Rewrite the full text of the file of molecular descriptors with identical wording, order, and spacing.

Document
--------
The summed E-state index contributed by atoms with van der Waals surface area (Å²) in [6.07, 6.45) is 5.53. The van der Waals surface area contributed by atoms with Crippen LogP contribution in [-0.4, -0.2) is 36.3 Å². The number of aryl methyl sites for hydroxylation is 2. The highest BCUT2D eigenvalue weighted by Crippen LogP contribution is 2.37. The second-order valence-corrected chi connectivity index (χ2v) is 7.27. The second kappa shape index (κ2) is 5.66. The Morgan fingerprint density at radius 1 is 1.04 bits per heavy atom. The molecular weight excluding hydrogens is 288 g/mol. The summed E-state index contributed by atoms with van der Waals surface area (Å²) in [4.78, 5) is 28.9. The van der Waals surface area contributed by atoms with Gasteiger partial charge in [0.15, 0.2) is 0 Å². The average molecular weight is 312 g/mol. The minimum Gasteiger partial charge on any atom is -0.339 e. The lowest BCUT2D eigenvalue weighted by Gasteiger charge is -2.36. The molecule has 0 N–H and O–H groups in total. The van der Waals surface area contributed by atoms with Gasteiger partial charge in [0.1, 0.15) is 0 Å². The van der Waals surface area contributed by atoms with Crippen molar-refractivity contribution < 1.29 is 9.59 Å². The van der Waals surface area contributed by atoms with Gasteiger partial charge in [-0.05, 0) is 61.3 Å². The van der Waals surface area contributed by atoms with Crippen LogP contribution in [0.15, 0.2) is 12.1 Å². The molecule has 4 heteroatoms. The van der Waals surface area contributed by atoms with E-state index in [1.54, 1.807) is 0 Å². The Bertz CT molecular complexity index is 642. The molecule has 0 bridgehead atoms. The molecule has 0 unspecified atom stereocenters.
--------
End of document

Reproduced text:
The summed E-state index contributed by atoms with van der Waals surface area (Å²) in [6.07, 6.45) is 5.53. The van der Waals surface area contributed by atoms with Crippen LogP contribution in [-0.4, -0.2) is 36.3 Å². The number of aryl methyl sites for hydroxylation is 2. The highest BCUT2D eigenvalue weighted by Crippen LogP contribution is 2.37. The second-order valence-corrected chi connectivity index (χ2v) is 7.27. The second kappa shape index (κ2) is 5.66. The Morgan fingerprint density at radius 1 is 1.04 bits per heavy atom. The molecular weight excluding hydrogens is 288 g/mol. The summed E-state index contributed by atoms with van der Waals surface area (Å²) in [4.78, 5) is 28.9. The van der Waals surface area contributed by atoms with Gasteiger partial charge in [0.15, 0.2) is 0 Å². The average molecular weight is 312 g/mol. The minimum Gasteiger partial charge on any atom is -0.339 e. The lowest BCUT2D eigenvalue weighted by Gasteiger charge is -2.36. The molecule has 0 N–H and O–H groups in total. The van der Waals surface area contributed by atoms with Gasteiger partial charge in [0.1, 0.15) is 0 Å². The van der Waals surface area contributed by atoms with Crippen molar-refractivity contribution < 1.29 is 9.59 Å². The van der Waals surface area contributed by atoms with Gasteiger partial charge in [-0.05, 0) is 61.3 Å². The van der Waals surface area contributed by atoms with Crippen LogP contribution in [0.15, 0.2) is 12.1 Å². The molecule has 4 heteroatoms. The van der Waals surface area contributed by atoms with E-state index in [1.54, 1.807) is 0 Å². The Bertz CT molecular complexity index is 642. The molecule has 0 bridgehead atoms. The molecule has 0 unspecified atom stereocenters.